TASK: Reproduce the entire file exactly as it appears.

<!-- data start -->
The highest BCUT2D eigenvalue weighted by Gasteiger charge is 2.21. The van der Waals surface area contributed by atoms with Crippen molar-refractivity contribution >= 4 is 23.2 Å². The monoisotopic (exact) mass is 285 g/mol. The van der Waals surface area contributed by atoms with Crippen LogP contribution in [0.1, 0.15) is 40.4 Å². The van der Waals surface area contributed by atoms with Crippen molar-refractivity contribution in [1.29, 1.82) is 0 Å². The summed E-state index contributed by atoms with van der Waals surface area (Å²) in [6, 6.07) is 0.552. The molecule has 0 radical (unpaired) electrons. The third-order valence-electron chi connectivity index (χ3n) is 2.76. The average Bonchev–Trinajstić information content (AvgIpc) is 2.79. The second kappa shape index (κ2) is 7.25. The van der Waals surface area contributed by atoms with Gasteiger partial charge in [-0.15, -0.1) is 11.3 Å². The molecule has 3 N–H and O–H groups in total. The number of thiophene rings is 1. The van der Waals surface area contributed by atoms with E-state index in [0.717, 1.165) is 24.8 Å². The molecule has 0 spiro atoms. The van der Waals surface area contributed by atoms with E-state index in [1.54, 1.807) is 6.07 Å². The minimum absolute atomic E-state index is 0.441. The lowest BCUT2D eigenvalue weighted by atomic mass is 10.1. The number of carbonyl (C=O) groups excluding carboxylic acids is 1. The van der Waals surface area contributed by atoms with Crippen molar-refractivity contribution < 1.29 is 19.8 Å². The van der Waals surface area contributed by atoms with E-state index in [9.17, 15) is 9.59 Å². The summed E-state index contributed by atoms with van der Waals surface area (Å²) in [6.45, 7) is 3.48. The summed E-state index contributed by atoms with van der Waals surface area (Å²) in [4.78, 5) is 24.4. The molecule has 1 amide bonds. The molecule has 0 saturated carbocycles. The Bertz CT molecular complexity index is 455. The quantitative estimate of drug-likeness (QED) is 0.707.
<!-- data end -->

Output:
The highest BCUT2D eigenvalue weighted by Gasteiger charge is 2.21. The van der Waals surface area contributed by atoms with Crippen molar-refractivity contribution >= 4 is 23.2 Å². The monoisotopic (exact) mass is 285 g/mol. The van der Waals surface area contributed by atoms with Crippen LogP contribution in [0.1, 0.15) is 40.4 Å². The van der Waals surface area contributed by atoms with Crippen molar-refractivity contribution in [1.29, 1.82) is 0 Å². The summed E-state index contributed by atoms with van der Waals surface area (Å²) in [6, 6.07) is 0.552. The molecule has 0 radical (unpaired) electrons. The third-order valence-electron chi connectivity index (χ3n) is 2.76. The average Bonchev–Trinajstić information content (AvgIpc) is 2.79. The second kappa shape index (κ2) is 7.25. The van der Waals surface area contributed by atoms with Gasteiger partial charge in [-0.15, -0.1) is 11.3 Å². The molecule has 3 N–H and O–H groups in total. The number of thiophene rings is 1. The van der Waals surface area contributed by atoms with E-state index in [0.717, 1.165) is 24.8 Å². The molecule has 0 spiro atoms. The van der Waals surface area contributed by atoms with E-state index in [1.54, 1.807) is 6.07 Å². The minimum absolute atomic E-state index is 0.441. The lowest BCUT2D eigenvalue weighted by atomic mass is 10.1. The number of carbonyl (C=O) groups excluding carboxylic acids is 1. The van der Waals surface area contributed by atoms with Crippen molar-refractivity contribution < 1.29 is 19.8 Å². The van der Waals surface area contributed by atoms with E-state index in [9.17, 15) is 9.59 Å². The summed E-state index contributed by atoms with van der Waals surface area (Å²) in [6.45, 7) is 3.48. The summed E-state index contributed by atoms with van der Waals surface area (Å²) in [4.78, 5) is 24.4. The molecule has 1 amide bonds. The molecule has 0 saturated carbocycles. The Bertz CT molecular complexity index is 455. The quantitative estimate of drug-likeness (QED) is 0.707.